Ranchmanben

To wedge or not to wedge

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I've had one with a round/ hollow wedge that came loose.  Wonderlockem works very well to tighten and lock a dried-out handle in.  I wasn't sure that it would be worth the price because  I had tried the blo soaks without much to show for it.  Loose but not falling-off hammer heads were back in action overnight.  It's been about three months since I treated all my hammers so I can't really speak to the longevity at this point.

I've also found that some factory handles last a whole lot longer than replacements do.  I was given to understand that some factories use a press to insert the wooden wedge much further than it can be pounded in with a hammer or mallet.  Paint helps to seal the end-grain of the handle.

I've also found that wooden handles last longer if they're fit to tighter tolerances.  Brent Bailey has a video on how he does it.  One thing I started imitating is to mark the new handle to indicate the face or the peen side while I'm paring wood to fit. I think I was reversing the handle orientation during test fits.  After trimming all those "high spots" it was loose no matter which way I tried!  FWIW, Brent uses wonderlockem on his new handles.  He's made a lot more hammers than I ever will.

As for the debate about steel wedges, I doubt that blacksmiths would find a piece of mild steel to be a major obstacle.  I probably have twice as many steel cutting drill bits as all others combined.  Even so, a small hole on either side of a flat wedge is usually sufficient to get needle nose pliers in to finish the job.  Typically, I end up drilling the wood out just to save time.  

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I've had a round wedge fall out too and have been known to use my screw press for wedge/handle insertions.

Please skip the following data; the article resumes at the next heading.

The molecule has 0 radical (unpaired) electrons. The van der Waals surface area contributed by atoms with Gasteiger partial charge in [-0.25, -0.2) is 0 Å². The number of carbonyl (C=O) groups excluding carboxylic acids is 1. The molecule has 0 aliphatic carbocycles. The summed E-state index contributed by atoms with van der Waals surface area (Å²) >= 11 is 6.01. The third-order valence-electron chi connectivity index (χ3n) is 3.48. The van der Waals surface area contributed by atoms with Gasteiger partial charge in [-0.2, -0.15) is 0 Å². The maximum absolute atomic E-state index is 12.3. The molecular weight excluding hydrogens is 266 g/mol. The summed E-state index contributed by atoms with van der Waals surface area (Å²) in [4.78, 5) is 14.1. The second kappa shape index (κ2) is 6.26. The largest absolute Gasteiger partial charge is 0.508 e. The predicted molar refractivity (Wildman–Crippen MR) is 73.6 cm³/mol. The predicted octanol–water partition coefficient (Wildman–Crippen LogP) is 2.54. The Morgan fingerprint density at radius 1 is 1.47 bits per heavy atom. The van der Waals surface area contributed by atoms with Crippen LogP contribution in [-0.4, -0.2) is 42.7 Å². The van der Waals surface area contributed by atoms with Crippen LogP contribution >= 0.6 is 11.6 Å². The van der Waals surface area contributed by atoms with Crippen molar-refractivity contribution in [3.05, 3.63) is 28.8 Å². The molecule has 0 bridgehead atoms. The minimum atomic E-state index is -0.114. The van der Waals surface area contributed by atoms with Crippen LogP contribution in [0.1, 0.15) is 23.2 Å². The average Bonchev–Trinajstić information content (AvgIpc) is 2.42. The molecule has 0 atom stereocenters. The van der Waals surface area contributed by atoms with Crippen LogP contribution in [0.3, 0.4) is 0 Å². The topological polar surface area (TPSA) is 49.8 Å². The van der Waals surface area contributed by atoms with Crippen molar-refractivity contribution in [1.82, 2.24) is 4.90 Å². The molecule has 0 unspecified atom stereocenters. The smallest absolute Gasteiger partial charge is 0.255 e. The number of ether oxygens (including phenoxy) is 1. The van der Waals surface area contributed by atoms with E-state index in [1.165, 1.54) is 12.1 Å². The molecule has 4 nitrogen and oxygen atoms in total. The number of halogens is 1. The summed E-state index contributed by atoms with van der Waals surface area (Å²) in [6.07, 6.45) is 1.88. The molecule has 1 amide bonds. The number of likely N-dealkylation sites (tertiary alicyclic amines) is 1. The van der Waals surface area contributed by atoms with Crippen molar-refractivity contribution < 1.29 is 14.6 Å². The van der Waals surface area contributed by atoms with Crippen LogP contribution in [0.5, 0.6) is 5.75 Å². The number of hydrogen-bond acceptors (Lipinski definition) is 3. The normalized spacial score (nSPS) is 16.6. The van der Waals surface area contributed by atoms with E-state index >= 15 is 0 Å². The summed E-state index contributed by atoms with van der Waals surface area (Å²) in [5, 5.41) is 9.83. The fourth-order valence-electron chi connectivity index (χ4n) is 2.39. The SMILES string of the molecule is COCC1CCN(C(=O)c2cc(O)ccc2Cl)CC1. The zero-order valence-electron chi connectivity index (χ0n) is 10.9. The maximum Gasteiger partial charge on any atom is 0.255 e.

I've had great luck withe BLO soak for a week system.

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Speaking of screw oress,, I nearly forgot, I've even used screws for a wedge on occasions. Most often when the head gets loose.

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I've used a screw to plug a puncture hole in a tire before in a pinch. Of course I'd drive a nail or a screw in to wedge a hammer in a pinch. (On occassion that quick fix stays for years till i get around to really fixing it.)

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During the Johnson administration here in the USA, Ladybird spearheaded a "Beautify America" initiative; besides curtailing billboards along highways and making junkyards fence themselves in; they finally decided to get rid of the "temporary" buildings erected on the "Mall" in Washington DC.  They were put in place during the war and were still there decades later.  We used to joke that it was the 1812 War...

I finally gave away my set of double lunged bellows after over 15 years of use as I realized I would never go ahead and build the next version while I could patch the old ones and keep going...

 

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Been living in very humid areas. BLO soak or antifreeze soak seems to help, but not enough by itself.  I've taken to making a round metal wedge a lot of the time and using it with a wooden wedge. Usually works great, but every once in awhile I'll get one that just doesn't seem to stay put no matter what I do. It's twice as bad if it's a struck tool. (Yes, I know the debate about not wedging struck tools...)

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